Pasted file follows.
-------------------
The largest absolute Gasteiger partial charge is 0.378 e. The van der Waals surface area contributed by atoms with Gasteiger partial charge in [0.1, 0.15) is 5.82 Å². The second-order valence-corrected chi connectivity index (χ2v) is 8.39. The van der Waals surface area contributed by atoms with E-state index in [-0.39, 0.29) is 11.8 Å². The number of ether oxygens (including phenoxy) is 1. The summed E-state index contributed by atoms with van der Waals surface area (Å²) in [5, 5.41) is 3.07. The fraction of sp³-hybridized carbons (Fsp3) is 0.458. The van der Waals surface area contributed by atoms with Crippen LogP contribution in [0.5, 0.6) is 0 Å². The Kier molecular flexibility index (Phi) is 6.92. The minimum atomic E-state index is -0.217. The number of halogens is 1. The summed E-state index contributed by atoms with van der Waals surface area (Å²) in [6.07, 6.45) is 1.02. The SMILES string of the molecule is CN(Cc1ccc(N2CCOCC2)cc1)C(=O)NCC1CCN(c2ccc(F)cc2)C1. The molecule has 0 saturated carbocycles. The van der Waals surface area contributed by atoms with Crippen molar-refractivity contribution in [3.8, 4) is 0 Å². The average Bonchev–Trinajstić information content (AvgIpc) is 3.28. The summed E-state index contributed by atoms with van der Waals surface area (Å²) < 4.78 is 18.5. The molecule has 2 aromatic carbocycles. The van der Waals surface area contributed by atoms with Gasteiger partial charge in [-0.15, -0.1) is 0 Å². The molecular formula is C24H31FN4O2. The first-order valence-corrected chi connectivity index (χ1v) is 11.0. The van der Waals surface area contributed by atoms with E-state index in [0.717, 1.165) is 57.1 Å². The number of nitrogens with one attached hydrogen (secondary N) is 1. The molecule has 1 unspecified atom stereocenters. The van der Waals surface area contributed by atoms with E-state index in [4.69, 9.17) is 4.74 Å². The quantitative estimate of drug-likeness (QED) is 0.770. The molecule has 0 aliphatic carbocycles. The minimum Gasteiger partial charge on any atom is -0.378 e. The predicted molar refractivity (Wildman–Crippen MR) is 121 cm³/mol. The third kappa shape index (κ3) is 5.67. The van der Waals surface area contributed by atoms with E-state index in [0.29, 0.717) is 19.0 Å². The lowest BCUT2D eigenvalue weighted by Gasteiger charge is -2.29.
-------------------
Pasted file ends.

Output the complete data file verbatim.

The largest absolute Gasteiger partial charge is 0.378 e. The van der Waals surface area contributed by atoms with Gasteiger partial charge in [0.1, 0.15) is 5.82 Å². The second-order valence-corrected chi connectivity index (χ2v) is 8.39. The van der Waals surface area contributed by atoms with E-state index in [-0.39, 0.29) is 11.8 Å². The number of ether oxygens (including phenoxy) is 1. The summed E-state index contributed by atoms with van der Waals surface area (Å²) in [5, 5.41) is 3.07. The fraction of sp³-hybridized carbons (Fsp3) is 0.458. The van der Waals surface area contributed by atoms with Crippen LogP contribution in [0.5, 0.6) is 0 Å². The Kier molecular flexibility index (Phi) is 6.92. The minimum atomic E-state index is -0.217. The number of halogens is 1. The summed E-state index contributed by atoms with van der Waals surface area (Å²) in [6.07, 6.45) is 1.02. The SMILES string of the molecule is CN(Cc1ccc(N2CCOCC2)cc1)C(=O)NCC1CCN(c2ccc(F)cc2)C1. The molecule has 0 saturated carbocycles. The van der Waals surface area contributed by atoms with Crippen molar-refractivity contribution in [3.8, 4) is 0 Å². The average Bonchev–Trinajstić information content (AvgIpc) is 3.28. The summed E-state index contributed by atoms with van der Waals surface area (Å²) < 4.78 is 18.5. The molecule has 2 aromatic carbocycles. The van der Waals surface area contributed by atoms with Gasteiger partial charge in [-0.15, -0.1) is 0 Å². The molecular formula is C24H31FN4O2. The first-order valence-corrected chi connectivity index (χ1v) is 11.0. The van der Waals surface area contributed by atoms with E-state index in [0.717, 1.165) is 57.1 Å². The number of nitrogens with one attached hydrogen (secondary N) is 1. The molecule has 1 unspecified atom stereocenters. The van der Waals surface area contributed by atoms with E-state index in [4.69, 9.17) is 4.74 Å². The quantitative estimate of drug-likeness (QED) is 0.770. The molecule has 0 aliphatic carbocycles. The minimum Gasteiger partial charge on any atom is -0.378 e. The predicted molar refractivity (Wildman–Crippen MR) is 121 cm³/mol. The third kappa shape index (κ3) is 5.67. The van der Waals surface area contributed by atoms with E-state index in [0.29, 0.717) is 19.0 Å². The lowest BCUT2D eigenvalue weighted by Gasteiger charge is -2.29.